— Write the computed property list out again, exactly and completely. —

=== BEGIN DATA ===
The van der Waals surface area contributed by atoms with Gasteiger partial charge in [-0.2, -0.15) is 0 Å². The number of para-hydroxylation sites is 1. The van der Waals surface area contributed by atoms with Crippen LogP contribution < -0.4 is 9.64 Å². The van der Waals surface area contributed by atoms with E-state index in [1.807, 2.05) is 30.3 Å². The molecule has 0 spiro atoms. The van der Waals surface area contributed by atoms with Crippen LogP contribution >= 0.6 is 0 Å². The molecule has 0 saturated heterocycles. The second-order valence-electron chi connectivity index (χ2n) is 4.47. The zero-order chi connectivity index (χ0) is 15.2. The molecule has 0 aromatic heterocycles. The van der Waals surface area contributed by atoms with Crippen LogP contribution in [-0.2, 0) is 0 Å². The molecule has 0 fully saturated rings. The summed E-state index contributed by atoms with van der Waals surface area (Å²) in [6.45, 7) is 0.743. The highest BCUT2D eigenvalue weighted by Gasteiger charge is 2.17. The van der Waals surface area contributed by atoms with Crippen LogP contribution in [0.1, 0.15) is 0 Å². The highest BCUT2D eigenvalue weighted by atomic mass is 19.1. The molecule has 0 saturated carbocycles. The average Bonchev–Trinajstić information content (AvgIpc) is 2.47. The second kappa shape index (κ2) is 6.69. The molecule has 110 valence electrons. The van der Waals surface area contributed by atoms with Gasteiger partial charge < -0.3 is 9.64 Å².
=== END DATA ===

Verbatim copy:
The van der Waals surface area contributed by atoms with Gasteiger partial charge in [-0.2, -0.15) is 0 Å². The number of para-hydroxylation sites is 1. The van der Waals surface area contributed by atoms with Crippen LogP contribution < -0.4 is 9.64 Å². The van der Waals surface area contributed by atoms with E-state index in [1.807, 2.05) is 30.3 Å². The molecule has 0 spiro atoms. The van der Waals surface area contributed by atoms with Crippen LogP contribution >= 0.6 is 0 Å². The molecule has 0 saturated heterocycles. The second-order valence-electron chi connectivity index (χ2n) is 4.47. The zero-order chi connectivity index (χ0) is 15.2. The molecule has 0 aromatic heterocycles. The van der Waals surface area contributed by atoms with Crippen LogP contribution in [-0.2, 0) is 0 Å². The molecule has 0 fully saturated rings. The summed E-state index contributed by atoms with van der Waals surface area (Å²) in [6.45, 7) is 0.743. The highest BCUT2D eigenvalue weighted by Gasteiger charge is 2.17. The van der Waals surface area contributed by atoms with Crippen LogP contribution in [0.1, 0.15) is 0 Å². The highest BCUT2D eigenvalue weighted by atomic mass is 19.1. The molecule has 0 saturated carbocycles. The average Bonchev–Trinajstić information content (AvgIpc) is 2.47. The second kappa shape index (κ2) is 6.69. The molecule has 110 valence electrons. The van der Waals surface area contributed by atoms with Gasteiger partial charge < -0.3 is 9.64 Å².